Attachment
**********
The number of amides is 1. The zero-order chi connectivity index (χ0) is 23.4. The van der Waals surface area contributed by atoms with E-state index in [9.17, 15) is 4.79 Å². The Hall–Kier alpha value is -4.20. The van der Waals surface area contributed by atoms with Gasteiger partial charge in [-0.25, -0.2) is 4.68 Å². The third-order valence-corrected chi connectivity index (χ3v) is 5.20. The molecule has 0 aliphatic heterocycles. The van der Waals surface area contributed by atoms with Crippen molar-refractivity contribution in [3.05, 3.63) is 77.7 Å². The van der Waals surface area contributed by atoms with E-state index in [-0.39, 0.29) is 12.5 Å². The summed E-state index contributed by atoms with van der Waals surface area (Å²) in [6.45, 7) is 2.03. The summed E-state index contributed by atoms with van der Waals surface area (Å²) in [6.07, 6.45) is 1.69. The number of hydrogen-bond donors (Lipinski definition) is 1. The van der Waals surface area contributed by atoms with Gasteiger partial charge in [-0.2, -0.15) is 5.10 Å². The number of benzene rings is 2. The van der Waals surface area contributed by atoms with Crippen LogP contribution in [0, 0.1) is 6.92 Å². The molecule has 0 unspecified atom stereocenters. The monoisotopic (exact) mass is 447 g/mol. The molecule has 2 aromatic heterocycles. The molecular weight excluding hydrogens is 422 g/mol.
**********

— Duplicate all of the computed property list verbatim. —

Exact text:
The number of amides is 1. The zero-order chi connectivity index (χ0) is 23.4. The van der Waals surface area contributed by atoms with E-state index in [9.17, 15) is 4.79 Å². The Hall–Kier alpha value is -4.20. The van der Waals surface area contributed by atoms with Gasteiger partial charge in [-0.25, -0.2) is 4.68 Å². The third-order valence-corrected chi connectivity index (χ3v) is 5.20. The molecule has 0 aliphatic heterocycles. The van der Waals surface area contributed by atoms with Crippen molar-refractivity contribution in [3.05, 3.63) is 77.7 Å². The van der Waals surface area contributed by atoms with E-state index in [-0.39, 0.29) is 12.5 Å². The summed E-state index contributed by atoms with van der Waals surface area (Å²) in [6.45, 7) is 2.03. The summed E-state index contributed by atoms with van der Waals surface area (Å²) in [6.07, 6.45) is 1.69. The number of hydrogen-bond donors (Lipinski definition) is 1. The van der Waals surface area contributed by atoms with Gasteiger partial charge in [-0.2, -0.15) is 5.10 Å². The number of benzene rings is 2. The van der Waals surface area contributed by atoms with Crippen LogP contribution in [0, 0.1) is 6.92 Å². The molecule has 0 unspecified atom stereocenters. The monoisotopic (exact) mass is 447 g/mol. The molecule has 2 aromatic heterocycles. The molecular weight excluding hydrogens is 422 g/mol.